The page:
Explorer showing the actor table

Get all actors

The first query to implement lets us to select all the actors. We can perform that by writing, in the main GraphQL section, the query:

query actors { actor { actor_id first_name last_name last_update } }

Next, click on Run. We should see the actor data appearing in the data preview section:

{ "data": { "actor": [ { "actor_id": 1, "first_name": "PENELOPE", "last_name": "GUINESS", "last_update": "2020-02-15T09:34:33+00:00" }, { "actor_id": 2, "first_name": "NICK", "last_name": "WAHLBERG", "last_update": "2020-02-15T09:34:33+00:00" }, { "actor_id": 3, "first_name": "ED", "last_name": "CHASE", "last_update": "2020-02-15T09:34:33+00:00" }, ... ] } }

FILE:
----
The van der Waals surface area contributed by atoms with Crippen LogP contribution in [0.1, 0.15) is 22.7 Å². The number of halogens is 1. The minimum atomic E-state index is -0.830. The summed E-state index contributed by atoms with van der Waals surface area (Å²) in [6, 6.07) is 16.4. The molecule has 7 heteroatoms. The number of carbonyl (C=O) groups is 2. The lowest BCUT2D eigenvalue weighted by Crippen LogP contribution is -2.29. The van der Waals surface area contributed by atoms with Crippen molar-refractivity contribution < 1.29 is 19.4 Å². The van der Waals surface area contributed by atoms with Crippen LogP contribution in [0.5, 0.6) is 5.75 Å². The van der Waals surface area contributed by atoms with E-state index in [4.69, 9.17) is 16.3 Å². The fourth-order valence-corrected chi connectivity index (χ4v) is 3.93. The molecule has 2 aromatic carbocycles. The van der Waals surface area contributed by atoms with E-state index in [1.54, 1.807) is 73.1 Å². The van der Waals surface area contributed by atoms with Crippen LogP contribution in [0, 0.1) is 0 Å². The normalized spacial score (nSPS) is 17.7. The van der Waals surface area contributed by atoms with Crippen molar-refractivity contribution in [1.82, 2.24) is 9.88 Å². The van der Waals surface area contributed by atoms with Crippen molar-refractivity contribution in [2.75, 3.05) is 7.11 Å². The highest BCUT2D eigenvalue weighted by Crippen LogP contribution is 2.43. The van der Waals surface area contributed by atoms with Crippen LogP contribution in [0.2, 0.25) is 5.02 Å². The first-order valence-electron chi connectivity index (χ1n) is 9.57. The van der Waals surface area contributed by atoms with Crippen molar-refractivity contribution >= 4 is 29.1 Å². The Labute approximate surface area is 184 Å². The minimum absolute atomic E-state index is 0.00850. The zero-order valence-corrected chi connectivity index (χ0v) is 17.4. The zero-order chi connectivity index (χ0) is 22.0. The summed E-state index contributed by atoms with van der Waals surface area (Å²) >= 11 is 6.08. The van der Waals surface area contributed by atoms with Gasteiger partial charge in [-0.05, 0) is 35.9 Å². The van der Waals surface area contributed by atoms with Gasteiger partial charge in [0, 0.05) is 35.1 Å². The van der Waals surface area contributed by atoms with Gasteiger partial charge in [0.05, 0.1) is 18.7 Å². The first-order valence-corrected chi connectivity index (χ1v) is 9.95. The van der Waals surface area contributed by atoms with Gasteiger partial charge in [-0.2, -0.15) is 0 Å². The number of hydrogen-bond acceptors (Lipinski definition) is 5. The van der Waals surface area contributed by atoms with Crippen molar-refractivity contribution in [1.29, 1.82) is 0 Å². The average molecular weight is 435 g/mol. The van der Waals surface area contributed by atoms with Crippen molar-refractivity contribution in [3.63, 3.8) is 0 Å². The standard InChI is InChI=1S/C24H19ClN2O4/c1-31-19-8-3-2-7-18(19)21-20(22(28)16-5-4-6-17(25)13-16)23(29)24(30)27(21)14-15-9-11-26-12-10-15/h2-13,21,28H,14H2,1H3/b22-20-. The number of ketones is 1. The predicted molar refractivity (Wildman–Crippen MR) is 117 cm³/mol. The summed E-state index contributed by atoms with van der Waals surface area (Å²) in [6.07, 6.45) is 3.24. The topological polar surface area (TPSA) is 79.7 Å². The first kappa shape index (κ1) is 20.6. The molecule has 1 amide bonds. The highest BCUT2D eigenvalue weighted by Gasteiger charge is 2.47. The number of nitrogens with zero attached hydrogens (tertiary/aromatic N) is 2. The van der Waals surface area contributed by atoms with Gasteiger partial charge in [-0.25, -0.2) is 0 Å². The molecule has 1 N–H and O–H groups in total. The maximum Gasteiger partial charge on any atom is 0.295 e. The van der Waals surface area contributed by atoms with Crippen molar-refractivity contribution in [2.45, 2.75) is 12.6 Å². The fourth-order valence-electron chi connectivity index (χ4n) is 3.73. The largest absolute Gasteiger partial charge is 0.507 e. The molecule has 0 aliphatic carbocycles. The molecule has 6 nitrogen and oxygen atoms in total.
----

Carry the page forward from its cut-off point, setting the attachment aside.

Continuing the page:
The above fetches all the rows in the actor table, then retrieves and exposes the actor_id, first_name, last_name and last_update columns.

Filter a single actor

The next GraphQL query lets us filter the results of a single actor. In the main query editor, write the following:

query actors ($actor_name: String!){ actor (where: { first_name: { _eq: $actor_name } }) { actor_id first_name last_name } }

In the Query variables section, add the value for the actor name filter:

{ "actor_name":"CHRISTIAN" }

When running the query we should see a result like the following, listing only the actors named CHRISTIAN:

{ "data": { "actor": [ { "actor_id": 10, "first_name": "CHRISTIAN", "last_name": "GABLE" }, { "actor_id": 58, "first_name": "CHRISTIAN", "last_name": "AKROYD" }, { "actor_id": 61, "first_name": "CHRISTIAN", "last_name": "NEESON" } ] } }

If we want to run these queries from our local terminal, we can use the following command, replacing the following two parameters: